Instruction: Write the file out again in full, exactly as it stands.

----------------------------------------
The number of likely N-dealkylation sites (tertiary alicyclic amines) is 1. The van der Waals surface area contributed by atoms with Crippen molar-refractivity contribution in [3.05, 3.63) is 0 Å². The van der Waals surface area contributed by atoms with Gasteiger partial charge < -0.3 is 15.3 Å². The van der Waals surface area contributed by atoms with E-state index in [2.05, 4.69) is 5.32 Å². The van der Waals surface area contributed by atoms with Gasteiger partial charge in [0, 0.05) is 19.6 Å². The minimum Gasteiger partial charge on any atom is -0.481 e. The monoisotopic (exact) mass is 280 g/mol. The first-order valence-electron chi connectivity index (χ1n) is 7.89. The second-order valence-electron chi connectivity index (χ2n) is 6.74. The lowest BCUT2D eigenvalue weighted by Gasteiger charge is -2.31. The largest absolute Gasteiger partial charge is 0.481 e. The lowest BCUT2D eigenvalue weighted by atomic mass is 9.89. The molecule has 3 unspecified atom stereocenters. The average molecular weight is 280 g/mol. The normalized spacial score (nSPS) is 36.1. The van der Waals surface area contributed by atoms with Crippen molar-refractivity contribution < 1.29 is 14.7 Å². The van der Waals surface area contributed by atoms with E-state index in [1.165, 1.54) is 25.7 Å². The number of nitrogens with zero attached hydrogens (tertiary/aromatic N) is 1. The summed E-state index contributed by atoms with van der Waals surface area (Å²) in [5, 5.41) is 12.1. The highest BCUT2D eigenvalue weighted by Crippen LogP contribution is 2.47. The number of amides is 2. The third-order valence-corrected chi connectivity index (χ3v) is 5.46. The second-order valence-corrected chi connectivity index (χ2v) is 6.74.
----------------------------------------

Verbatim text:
The number of likely N-dealkylation sites (tertiary alicyclic amines) is 1. The van der Waals surface area contributed by atoms with Crippen molar-refractivity contribution in [3.05, 3.63) is 0 Å². The van der Waals surface area contributed by atoms with Gasteiger partial charge < -0.3 is 15.3 Å². The van der Waals surface area contributed by atoms with E-state index in [2.05, 4.69) is 5.32 Å². The van der Waals surface area contributed by atoms with Gasteiger partial charge in [0, 0.05) is 19.6 Å². The minimum Gasteiger partial charge on any atom is -0.481 e. The monoisotopic (exact) mass is 280 g/mol. The first-order valence-electron chi connectivity index (χ1n) is 7.89. The second-order valence-electron chi connectivity index (χ2n) is 6.74. The lowest BCUT2D eigenvalue weighted by Gasteiger charge is -2.31. The largest absolute Gasteiger partial charge is 0.481 e. The lowest BCUT2D eigenvalue weighted by atomic mass is 9.89. The molecule has 3 unspecified atom stereocenters. The average molecular weight is 280 g/mol. The normalized spacial score (nSPS) is 36.1. The van der Waals surface area contributed by atoms with Crippen molar-refractivity contribution < 1.29 is 14.7 Å². The van der Waals surface area contributed by atoms with E-state index in [1.165, 1.54) is 25.7 Å². The number of nitrogens with zero attached hydrogens (tertiary/aromatic N) is 1. The summed E-state index contributed by atoms with van der Waals surface area (Å²) in [5, 5.41) is 12.1. The highest BCUT2D eigenvalue weighted by Crippen LogP contribution is 2.47. The number of amides is 2. The third-order valence-corrected chi connectivity index (χ3v) is 5.46. The second-order valence-corrected chi connectivity index (χ2v) is 6.74.